Roughness-based superhydrophobic surfaces have been extensively studied over the past decade. The primary objective in most of those studies has been to mimic nature, e.g. lotus leaves, to produce low-drag and/or self-cleaning surfaces. However, other applications of such engineered surfaces are being explored. Recent work on using superhydrophobic or superhydrophilic surfaces for dropwise condensation or nucleate boiling heat transfer applications is highlighted here. It is known that nucleate boiling as opposed to film boiling, and dropwise condensation as opposed to filmwise condensation can lead to much higher heat transfer coefficients. This can significantly improve the energy efficiency in variety of engineering applications. The key idea, e.g. in boiling applications, is to design supernucleating surfaces that provide ample nucleation sites for vapour bubbles to form but at the same time delay the formation of a vapour film next to the surface. It has been shown that this can be achieved by using rough superhydrophilic surfaces that provide roughness-based cavities or defects as nucleation sites. Similarly, superhydrophobic surfaces that encourage dropwise condensation are also envisaged. The goal of this article is also to summarize the key issues and challenges in designing supernucleating surfaces and to speculate approaches to overcome the challenges.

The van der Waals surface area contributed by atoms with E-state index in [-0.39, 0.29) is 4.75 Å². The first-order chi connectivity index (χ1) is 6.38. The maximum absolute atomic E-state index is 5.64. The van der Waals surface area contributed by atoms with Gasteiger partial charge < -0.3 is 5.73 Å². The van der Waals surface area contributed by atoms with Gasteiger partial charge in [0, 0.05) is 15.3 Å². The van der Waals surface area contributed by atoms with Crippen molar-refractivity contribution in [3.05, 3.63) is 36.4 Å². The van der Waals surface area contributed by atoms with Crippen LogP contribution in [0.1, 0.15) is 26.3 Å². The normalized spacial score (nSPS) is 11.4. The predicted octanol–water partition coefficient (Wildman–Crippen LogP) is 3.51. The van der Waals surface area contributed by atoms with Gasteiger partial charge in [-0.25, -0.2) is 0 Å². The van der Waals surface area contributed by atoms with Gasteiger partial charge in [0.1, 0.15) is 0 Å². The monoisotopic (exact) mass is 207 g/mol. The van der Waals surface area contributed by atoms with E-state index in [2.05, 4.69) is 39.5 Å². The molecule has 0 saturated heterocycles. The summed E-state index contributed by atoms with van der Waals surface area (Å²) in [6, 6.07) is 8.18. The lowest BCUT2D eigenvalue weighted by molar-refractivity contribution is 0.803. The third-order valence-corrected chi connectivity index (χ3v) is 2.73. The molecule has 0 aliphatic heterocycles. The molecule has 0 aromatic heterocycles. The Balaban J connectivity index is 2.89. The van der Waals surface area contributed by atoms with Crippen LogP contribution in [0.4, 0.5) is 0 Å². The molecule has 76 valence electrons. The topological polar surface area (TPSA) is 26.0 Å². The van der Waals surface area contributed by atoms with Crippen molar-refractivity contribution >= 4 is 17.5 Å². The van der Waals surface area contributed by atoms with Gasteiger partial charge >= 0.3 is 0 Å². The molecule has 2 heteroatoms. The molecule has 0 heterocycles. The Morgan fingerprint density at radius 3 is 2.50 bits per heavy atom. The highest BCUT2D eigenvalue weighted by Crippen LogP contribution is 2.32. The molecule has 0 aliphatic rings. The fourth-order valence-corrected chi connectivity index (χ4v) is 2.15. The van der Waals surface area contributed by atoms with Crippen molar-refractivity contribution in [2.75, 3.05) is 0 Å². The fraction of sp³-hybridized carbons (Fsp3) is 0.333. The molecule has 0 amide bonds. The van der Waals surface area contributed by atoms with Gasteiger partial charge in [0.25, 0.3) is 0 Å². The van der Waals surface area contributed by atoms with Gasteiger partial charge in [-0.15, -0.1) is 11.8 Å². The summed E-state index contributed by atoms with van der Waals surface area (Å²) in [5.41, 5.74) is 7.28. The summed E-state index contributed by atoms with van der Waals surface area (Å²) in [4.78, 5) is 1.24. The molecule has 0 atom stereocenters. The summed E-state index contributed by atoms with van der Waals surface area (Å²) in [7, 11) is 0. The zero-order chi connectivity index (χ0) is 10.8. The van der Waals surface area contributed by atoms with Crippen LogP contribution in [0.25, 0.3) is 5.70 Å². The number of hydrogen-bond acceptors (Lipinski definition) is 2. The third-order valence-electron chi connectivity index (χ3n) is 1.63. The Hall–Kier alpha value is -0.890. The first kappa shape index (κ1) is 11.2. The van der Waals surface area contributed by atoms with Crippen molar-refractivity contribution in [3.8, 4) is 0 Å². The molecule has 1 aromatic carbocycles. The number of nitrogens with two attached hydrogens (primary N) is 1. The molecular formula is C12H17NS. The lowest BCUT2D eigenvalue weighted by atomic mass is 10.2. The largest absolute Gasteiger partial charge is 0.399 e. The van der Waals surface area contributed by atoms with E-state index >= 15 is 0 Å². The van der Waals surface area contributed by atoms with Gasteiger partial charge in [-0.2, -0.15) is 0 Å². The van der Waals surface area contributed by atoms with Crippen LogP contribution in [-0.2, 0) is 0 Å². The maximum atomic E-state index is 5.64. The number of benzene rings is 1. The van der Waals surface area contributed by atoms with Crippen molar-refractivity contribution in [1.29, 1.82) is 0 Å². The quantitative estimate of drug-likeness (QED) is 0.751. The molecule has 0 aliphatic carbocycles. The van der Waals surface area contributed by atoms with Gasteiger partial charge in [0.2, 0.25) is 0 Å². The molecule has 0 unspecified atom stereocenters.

ASJC Scopus subject areas
- Condensed Matter Physics